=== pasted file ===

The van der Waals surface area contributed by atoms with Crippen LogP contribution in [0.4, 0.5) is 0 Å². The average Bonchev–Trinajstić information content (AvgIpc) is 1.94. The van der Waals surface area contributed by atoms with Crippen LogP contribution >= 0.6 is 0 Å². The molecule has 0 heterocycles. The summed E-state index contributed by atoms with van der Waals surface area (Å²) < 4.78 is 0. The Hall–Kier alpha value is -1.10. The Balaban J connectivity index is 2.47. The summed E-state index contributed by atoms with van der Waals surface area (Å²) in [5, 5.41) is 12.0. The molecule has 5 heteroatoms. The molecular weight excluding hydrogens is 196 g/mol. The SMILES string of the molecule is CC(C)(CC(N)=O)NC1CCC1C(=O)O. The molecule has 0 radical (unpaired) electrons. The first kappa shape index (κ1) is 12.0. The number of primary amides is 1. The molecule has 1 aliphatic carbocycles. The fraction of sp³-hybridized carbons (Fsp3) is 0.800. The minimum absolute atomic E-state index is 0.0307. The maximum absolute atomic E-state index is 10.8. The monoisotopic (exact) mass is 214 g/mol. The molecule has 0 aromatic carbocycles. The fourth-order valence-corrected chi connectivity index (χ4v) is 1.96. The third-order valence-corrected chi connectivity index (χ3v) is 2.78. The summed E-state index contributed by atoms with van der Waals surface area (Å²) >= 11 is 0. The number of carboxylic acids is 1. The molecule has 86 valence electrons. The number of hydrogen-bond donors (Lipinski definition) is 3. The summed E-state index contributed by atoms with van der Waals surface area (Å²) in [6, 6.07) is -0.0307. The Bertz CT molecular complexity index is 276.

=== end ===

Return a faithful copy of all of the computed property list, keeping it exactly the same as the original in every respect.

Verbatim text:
The van der Waals surface area contributed by atoms with Crippen LogP contribution in [0.4, 0.5) is 0 Å². The average Bonchev–Trinajstić information content (AvgIpc) is 1.94. The van der Waals surface area contributed by atoms with Crippen LogP contribution >= 0.6 is 0 Å². The molecule has 0 heterocycles. The summed E-state index contributed by atoms with van der Waals surface area (Å²) < 4.78 is 0. The Hall–Kier alpha value is -1.10. The Balaban J connectivity index is 2.47. The summed E-state index contributed by atoms with van der Waals surface area (Å²) in [5, 5.41) is 12.0. The molecule has 5 heteroatoms. The molecular weight excluding hydrogens is 196 g/mol. The SMILES string of the molecule is CC(C)(CC(N)=O)NC1CCC1C(=O)O. The molecule has 0 radical (unpaired) electrons. The first kappa shape index (κ1) is 12.0. The number of primary amides is 1. The molecule has 1 aliphatic carbocycles. The fraction of sp³-hybridized carbons (Fsp3) is 0.800. The minimum absolute atomic E-state index is 0.0307. The maximum absolute atomic E-state index is 10.8. The monoisotopic (exact) mass is 214 g/mol. The molecule has 0 aromatic carbocycles. The fourth-order valence-corrected chi connectivity index (χ4v) is 1.96. The third-order valence-corrected chi connectivity index (χ3v) is 2.78. The summed E-state index contributed by atoms with van der Waals surface area (Å²) >= 11 is 0. The number of carboxylic acids is 1. The molecule has 86 valence electrons. The number of hydrogen-bond donors (Lipinski definition) is 3. The summed E-state index contributed by atoms with van der Waals surface area (Å²) in [6, 6.07) is -0.0307. The Bertz CT molecular complexity index is 276.